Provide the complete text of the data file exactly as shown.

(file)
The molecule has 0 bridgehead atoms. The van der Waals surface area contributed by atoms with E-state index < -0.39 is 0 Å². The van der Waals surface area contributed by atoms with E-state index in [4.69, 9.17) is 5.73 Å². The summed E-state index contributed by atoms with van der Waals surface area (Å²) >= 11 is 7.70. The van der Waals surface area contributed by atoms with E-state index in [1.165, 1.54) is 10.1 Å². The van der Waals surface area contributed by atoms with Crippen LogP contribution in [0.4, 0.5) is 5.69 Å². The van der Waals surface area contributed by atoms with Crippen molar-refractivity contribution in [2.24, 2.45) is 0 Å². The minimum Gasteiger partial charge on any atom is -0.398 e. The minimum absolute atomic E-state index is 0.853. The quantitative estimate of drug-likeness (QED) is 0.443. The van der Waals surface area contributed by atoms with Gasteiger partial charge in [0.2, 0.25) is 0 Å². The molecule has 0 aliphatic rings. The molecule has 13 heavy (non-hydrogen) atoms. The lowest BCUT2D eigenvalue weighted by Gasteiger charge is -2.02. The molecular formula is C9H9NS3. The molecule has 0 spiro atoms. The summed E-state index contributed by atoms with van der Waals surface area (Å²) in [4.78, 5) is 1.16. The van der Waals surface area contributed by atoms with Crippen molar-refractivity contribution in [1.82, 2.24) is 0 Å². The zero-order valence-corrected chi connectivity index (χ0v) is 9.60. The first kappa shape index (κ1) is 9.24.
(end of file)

The molecule has 0 bridgehead atoms. The van der Waals surface area contributed by atoms with E-state index < -0.39 is 0 Å². The van der Waals surface area contributed by atoms with E-state index in [4.69, 9.17) is 5.73 Å². The summed E-state index contributed by atoms with van der Waals surface area (Å²) >= 11 is 7.70. The van der Waals surface area contributed by atoms with E-state index in [1.165, 1.54) is 10.1 Å². The van der Waals surface area contributed by atoms with Crippen LogP contribution in [0.4, 0.5) is 5.69 Å². The van der Waals surface area contributed by atoms with Crippen molar-refractivity contribution in [2.24, 2.45) is 0 Å². The minimum Gasteiger partial charge on any atom is -0.398 e. The minimum absolute atomic E-state index is 0.853. The quantitative estimate of drug-likeness (QED) is 0.443. The van der Waals surface area contributed by atoms with Gasteiger partial charge in [0.2, 0.25) is 0 Å². The molecule has 0 aliphatic rings. The molecule has 13 heavy (non-hydrogen) atoms. The lowest BCUT2D eigenvalue weighted by Gasteiger charge is -2.02. The molecular formula is C9H9NS3. The molecule has 0 spiro atoms. The summed E-state index contributed by atoms with van der Waals surface area (Å²) in [4.78, 5) is 1.16. The van der Waals surface area contributed by atoms with Crippen molar-refractivity contribution in [1.82, 2.24) is 0 Å². The zero-order valence-corrected chi connectivity index (χ0v) is 9.60. The first kappa shape index (κ1) is 9.24.